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Wednesday, August 29, 2007

Glass Candy, Chromatics @ Pony

posted by on August 29 at 15:30 PM

Music Video: Chromatics - “In the City”:

Pony isn’t really built for live shows. The entire bar is an afterthought, or a happy accident—the fly-by-night dive is, of course, set to be demolished (along with the rest of its Pine st block) to make way for condos later this year. So, while they’ve added a low stage in one corner of the bar’s back room, it doesn’t really change the fact that the place was hardly designed for live music. And given the bar’s limited lifespan, there’s not much motivation to invest in little things like DI boxes or a reliable PA. Pony manager Marcus Wilson was calling around looking for DI boxes before the show and fretting that the neighbors might call in a noise complaint. In short, seeing a show at Pony is a lot like seeing a show in a punk house basement (especially when things get sweaty), which is to say: awesome!

So Chromatics set suffered from some unexpected technical issues. During new song “Mask,” anesthetic chanteuse Ruth Radelet’s mic cut out, and there was no back-up. But the band—main Chromatics man Adam Miller on guitar, Johnny Jewel on bass, and Miller’s brother (?) on drums—carried on, turning out a little impromptu instrumental dub. And the instruments sounded fine. Miller’s delayed guitars are prickly and cool, Jewel’s programming is precise and his live bass loose, the other Miller’s drumming is perfectly spare. Radelet’s mic wasn’t a problem for most of their set, though at one point it cut out again and Jewel could only shake his maraca and tambourine at the thing. Difficulties aside, the band delivered satisfying takes on odl Chromatics songs like “Healer” as well as newer material like “Night Drive,” the lead single from their new cdr, IV.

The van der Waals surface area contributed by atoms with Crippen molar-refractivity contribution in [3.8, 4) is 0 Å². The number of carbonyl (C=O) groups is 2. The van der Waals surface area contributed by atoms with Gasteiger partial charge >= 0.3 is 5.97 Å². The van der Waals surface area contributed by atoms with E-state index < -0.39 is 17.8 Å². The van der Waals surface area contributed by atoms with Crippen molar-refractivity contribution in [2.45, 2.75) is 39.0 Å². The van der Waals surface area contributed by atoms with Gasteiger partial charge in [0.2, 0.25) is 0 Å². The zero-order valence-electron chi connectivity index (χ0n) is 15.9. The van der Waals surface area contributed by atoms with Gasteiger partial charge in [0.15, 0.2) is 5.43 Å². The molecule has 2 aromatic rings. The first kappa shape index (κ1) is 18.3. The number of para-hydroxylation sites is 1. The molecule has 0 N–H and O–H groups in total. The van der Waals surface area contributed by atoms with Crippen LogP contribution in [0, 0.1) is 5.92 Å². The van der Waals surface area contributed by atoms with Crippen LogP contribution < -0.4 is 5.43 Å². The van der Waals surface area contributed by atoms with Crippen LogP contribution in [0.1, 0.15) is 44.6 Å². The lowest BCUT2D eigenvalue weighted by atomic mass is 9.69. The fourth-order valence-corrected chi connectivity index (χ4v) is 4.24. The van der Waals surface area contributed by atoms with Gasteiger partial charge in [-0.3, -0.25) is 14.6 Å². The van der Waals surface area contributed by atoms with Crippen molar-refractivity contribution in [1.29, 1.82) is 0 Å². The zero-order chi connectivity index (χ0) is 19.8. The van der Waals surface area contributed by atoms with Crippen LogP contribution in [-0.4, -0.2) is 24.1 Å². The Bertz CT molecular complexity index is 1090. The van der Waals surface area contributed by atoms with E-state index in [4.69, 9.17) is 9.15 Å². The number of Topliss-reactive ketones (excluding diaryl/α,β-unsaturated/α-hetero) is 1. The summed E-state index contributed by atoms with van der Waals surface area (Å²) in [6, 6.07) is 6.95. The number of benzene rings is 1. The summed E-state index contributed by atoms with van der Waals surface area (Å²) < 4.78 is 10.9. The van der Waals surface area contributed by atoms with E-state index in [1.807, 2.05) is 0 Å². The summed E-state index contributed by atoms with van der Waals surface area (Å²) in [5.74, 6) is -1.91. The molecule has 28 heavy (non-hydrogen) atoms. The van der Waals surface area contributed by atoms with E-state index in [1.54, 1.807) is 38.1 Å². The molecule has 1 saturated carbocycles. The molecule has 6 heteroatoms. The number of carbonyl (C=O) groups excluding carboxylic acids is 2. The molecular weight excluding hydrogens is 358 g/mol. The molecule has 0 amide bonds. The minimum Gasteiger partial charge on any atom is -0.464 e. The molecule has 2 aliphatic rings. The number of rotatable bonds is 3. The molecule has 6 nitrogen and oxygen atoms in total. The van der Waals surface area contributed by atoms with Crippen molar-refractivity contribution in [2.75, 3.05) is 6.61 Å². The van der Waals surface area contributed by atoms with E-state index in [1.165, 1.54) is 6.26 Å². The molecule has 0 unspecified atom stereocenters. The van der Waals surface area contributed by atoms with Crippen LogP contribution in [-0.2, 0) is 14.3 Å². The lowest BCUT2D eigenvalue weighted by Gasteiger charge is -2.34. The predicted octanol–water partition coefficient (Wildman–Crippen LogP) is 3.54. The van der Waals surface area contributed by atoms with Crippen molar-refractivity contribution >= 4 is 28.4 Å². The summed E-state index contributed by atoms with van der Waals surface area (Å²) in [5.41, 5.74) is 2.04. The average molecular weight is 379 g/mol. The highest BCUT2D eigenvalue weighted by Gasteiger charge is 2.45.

Glass Candy had more issues with the vocals, but Jewel and vocalis Ida No handled it pretty well. No happens to be a mesmerizing frontwoman, and when her mic went dead, she would simply sink further into her barefoot, glassy-eyed dancing, seemingly as happy doing that as she is singing. By this time, most of the crowd was dancing too, and the place was packed and hot. The band sounded great as usual—their pre-programmed drums and backing tracks give them solid ground from which Jewel’s live bass and synths and No’s vocals can take off. The band probably sounded better when they played the Baltic Room recently (full disclosure: they played at my night), but the overall show at Pony was a lot more fun. Like the best things, Pony can’t last, but here’s hoping they keep doing shows until the second the bricks come down.

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